“A long time ago. I saw a lake from where I sat. I went outside by the stairs and watched all the rain.” He pushed the disc into the machine, pressed a button, two. The screen flashed an emblem. He watched Donny’s eyes return to the screen.
He edged over to the floor, making space for himself as he waited for the game to begin. He wondered if Donny had ever been in a photograph before, what the occasion would have been. He wondered how he had ended up by the lake, to see the rain explode.
“Do you mind if I put the radio on?” He asked, even though he liked the sound of people moving without speaking. Donny nodded and he flicked the switch. A man’s voice came on, deep. He was in a play of some sort.
“Would you like this channel?”
“I like this one. An older lady talked about it in the shop. The frequency is 104.03 on the middle dial. They tell stories each week. I like the way they use their voices.” He imagined Donny in the aisles of a supermarket, standing frozen and rapt, listening to other shoppers, finishing quicker than they would as they finally became aware of him.
“What stories did you like best, Donny?” He memorized the dial, resolved to put it on his own battered stereo.
“There was a story about a wristwatch that got passed on to people all around the world. Everywhere. I liked that one the most. I wished they’d play it again.” He looked back to the screen. The load sign appeared.
They played for a few hours, refilling their bowls. They worked through the games, asking each other occasional questions. He looked outside. The snow was still falling, a blanket over the stars in the night sky. He stood at the window for the longest time, watching the snow shift with the breezes, early evening traffic, articulated lorries and office workers. He poured the rest of the whiskey down the sink, threw the beer cans in the bin. He took Donny’s coat from the hook on the back of the door and ran warm water on the spit mark. He scrubbed at it until the stain was almost gone.
He stood in the doorway of the kitchen and watched Donny take the last disc out of the player. He got on his knees and carefully put the disc in. Then he sat back reading the names of each disc running his finger along each letter.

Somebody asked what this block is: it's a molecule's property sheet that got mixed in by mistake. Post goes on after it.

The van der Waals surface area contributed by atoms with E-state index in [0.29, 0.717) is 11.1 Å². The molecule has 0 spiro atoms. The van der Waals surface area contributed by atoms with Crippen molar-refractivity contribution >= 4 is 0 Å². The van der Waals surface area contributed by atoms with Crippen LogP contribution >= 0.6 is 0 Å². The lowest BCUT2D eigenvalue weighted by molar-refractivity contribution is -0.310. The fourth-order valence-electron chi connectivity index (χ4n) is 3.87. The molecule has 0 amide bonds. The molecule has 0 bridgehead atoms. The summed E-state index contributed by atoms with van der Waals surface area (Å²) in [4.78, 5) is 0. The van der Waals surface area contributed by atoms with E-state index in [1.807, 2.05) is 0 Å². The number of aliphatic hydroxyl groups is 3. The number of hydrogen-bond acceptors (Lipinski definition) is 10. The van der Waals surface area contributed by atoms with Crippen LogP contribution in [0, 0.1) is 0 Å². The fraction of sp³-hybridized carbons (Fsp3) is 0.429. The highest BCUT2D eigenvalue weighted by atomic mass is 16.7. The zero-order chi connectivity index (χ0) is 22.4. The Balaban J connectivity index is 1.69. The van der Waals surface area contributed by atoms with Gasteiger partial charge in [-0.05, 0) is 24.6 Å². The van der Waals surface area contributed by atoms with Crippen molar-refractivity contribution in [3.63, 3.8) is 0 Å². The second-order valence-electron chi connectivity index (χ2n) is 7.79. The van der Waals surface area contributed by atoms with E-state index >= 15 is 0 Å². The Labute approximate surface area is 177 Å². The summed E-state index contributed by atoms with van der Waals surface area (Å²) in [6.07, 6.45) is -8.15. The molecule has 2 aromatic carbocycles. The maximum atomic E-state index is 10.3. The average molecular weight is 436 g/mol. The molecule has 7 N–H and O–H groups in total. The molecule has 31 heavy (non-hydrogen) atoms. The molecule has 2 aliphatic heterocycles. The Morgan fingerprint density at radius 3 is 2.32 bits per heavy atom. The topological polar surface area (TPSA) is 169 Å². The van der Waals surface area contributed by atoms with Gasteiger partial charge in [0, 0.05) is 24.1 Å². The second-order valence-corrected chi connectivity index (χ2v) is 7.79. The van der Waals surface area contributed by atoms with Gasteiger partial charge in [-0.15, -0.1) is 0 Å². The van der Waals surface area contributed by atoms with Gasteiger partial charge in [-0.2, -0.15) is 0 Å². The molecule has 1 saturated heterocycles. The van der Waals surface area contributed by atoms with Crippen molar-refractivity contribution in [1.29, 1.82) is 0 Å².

“I’ll think I’ll be leaving now, Donny.” He said from the kitchen doorway, already feeling the distance. He watched Donny’s head nod, without turning. He said ‘okay’ quietly. The radio in the corner was saying the news was coming up next. He didn’t want to know anything about the world right now. As he made his way to the door, Donny stood up and walked over.
“I had a nice time today, Donny. Real good. Thank you for that.” He looked Donny right in the eye, watched his eyes fall to the ground. A plane moved overhead.
“That’s okay. What about the food that’s left?”
“You eat it all up, Donny. I’m sorry those boys were nasty to you. I’m sorry I didn’t do anything. To help.” He felt his chest tighten up, stiffen.
“You picked up my cases.” He looked over to the cases, then back.
He put his hand out, hoped Donny would take it. When he did, they shook briefly. Slowly Donny’s arms fell back to his sides. They stood facing each other. He didn’t know how long they stood like this. When he edged back he opened his mouth, but the words were dry and he had to clear his throat to speak again.
“I’ll see you around, Donny.” He said. He didn’t recognize his voice. “Goodbye.”
He stepped out of the bungalow. The snow was steadily falling. He looked out to the streets. He looked back to the door, which had already closed. He looked back. Tears fell and then dried. The future was where he would walk to now. Into the night streets and past the damaged houses. All he had now was the warm buzz of a stranger’s hand on his palm that somehow kept the cold from his skin. He focused on that and started to walk into the night-time of the city.
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Enjoy, and Viva La Toucan
Laura, Toucan Editrice
Enjoy, and Viva La Toucan
Laura, Toucan Editrice